"Sleep, little chap," he whispered, leaning over me; "don't be afraid. I've got you, Remi."
And I slept without fear, for I knew very well he would not let go of me.
We had no idea of time. We did not know if we had been there two days or six days. Opinions differed. We spoke no more of our deliverance. Death was in our hearts.
"Say what you like, professor," cried Bergounhoux; "you have calculated how long it will take them to pump out the water, but they'll never be in time to save us. We shall die of hunger or suffocation..."
"Have patience," answered the professor. "I know how long we can live without food and I have made my calculations. They will do it in time."
At this moment big Comperou burnt into sobs.
"The good Lord is punishing me," he cried, "and I repent! I repent! If I get out of here I swear to atone for the wrong I have done, and if I don't get out you boys will make amends for me. You know Rouquette, who was sentenced for five years for stealing a watch from Mother Vidal?... I was the thief! I took it! Its under my bed now... Oh..."
"Throw him in the water," cried both Pages and Bergounhoux.
"Do you want to appear, then, before the Lord with a crime on your conscience?" cried the professor; "let him repent!"
"I repent! I repent," wailed Comperou, more feebly than a child, in spite of his great strength.
"To the water! To the water!" cried Pages and Bergounhoux, trying to get at the sinner, who was crouching behind the professor.
"If you want to throw him in the water, you'll throw me with him!"
Finally, they said they would not push him in the water, but upon one condition; he was to be left in a corner and no one was to speak to him or to pay any attention to him.
"Yes, that's what he deserves," said the professor. "That's only fair."
After the professor's words, which seemed like a judgment condemning Comperou, we all huddled together and got as far away from him as possible, leaving a space between us and the unfortunate man. For several hours, I should think, he sat there, grief stricken, his lips moving every now and again, to say:
"I repent! I repent!"
And then Pages and Bergounhoux would cry out:
"It's too late! It's too late! You repent because you're afraid now; you should have repented six months ago, a year ago."
He gasped painfully, but still repeated:
"I repent! I repent!"
He was in a high fever; all his body shook and his teeth were chattering.
"I'm thirsty," he said; "give me the boot." There was no more water in the boot. I got up to go and fetch some, but Pages, who had seen me, called to me to stop, and at the same moment Uncle Gaspard pulled me by the arm.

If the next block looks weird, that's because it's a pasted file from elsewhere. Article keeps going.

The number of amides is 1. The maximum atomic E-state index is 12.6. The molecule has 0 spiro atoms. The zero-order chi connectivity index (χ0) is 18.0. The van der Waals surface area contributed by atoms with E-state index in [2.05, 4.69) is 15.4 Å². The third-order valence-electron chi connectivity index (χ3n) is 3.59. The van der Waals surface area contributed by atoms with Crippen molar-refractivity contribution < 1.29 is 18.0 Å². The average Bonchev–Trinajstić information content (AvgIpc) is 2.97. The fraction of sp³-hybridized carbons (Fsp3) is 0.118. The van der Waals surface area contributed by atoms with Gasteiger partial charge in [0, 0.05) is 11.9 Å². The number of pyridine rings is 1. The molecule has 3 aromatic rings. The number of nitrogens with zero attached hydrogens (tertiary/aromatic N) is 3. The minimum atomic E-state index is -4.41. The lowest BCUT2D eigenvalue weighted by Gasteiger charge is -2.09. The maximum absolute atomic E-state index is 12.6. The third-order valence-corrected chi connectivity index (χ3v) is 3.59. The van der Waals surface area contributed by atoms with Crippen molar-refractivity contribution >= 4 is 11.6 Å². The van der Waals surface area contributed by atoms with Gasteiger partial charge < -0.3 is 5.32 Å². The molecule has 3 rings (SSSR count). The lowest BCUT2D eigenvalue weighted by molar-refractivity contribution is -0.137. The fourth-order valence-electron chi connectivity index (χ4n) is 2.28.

"We swore we would pay no attention to him," he said.
For some minutes Comperou repeated that he was thirsty; seeing that we would not give him anything to drink, he rose up to go to the water himself.
"He'll drag down the rubbish!" cried Pages.
"Let him at least have his freedom," said the professor.
He had seen me go down by letting myself slide on my back. He wanted to do the same, but I was light, whilst he was heavy. Scarcely was he on his back than the coal gave way beneath him and, with his legs stretched out and his arms striking into space, he slipped into the black hole. The water splashed up to where we were. I leaned forward ready to go down, but Uncle Gaspard and the professor each grasped me by the arm.
Half dead, and trembling with horror, I drew myself back.
Time passed. The professor was the only one who could speak with courage. But our depression finally made his spirits droop. Our hunger had become so great that we ate the rotten wood about us. Carrory, who was like an animal, was the most famished of all; he had cut up his other boot and was continually chewing the pieces of leather. Seeing what hunger had led us to, I must confess that I began to have terrible fears. Vitalis had often told me tales of men who had been shipwrecked. In one story, a crew who had been shipwrecked on a desert island where there was nothing to eat, had eaten the ship's boy. Seeing my companions in such a famished state I wondered if that fate was to be mine. I knew that the professor and Uncle Gaspard would never eat me, but of Pages, Bergounhoux, and Carrory, especially Carrory with his great white teeth which he dug into the leather of his boot, I was not quite so sure.
Once, when I was half asleep, I had been surprised to hear the professor speak in almost a whisper, as though he was dreaming. He was talking of the clouds, the wind, and the sun. Then Pages and Bergounhoux began to chatter with him in a foolish manner. Neither waited for the other to reply. Uncle Gaspard seemed hardly to notice how foolish they were. Were they all gone mad? What was to be done?
Suddenly, I thought I would light a lamp. To economize we had decided only to have a light when it was absolutely necessary. When they saw the light they apparently regained their senses. I went to get some water for them. The waters were going down!
After a time they began to talk strangely again. My own thoughts were vague and wild, and for long hours and perhaps days we laid there chattering to one another foolishly. After a time we became quieter and Bergounhoux said that before dying we should put down our last wishes. We lit a lamp and Bergounhoux wrote for us all, and we each signed the paper. I gave my dog and harp to Mattia and I expressed a wish for Alexix to go to Lise and kiss her for me, and give her the dried rose that was in my vest pocket. Dear little Lise...
After some time, I slipped down the bank again, and saw that the waters were lowering considerably. I hurried back to my companions and told them that now I could swim to the ladders and tell our rescuers in what part of the mine we had taken refuge. The professor forbade me to go, but I insisted.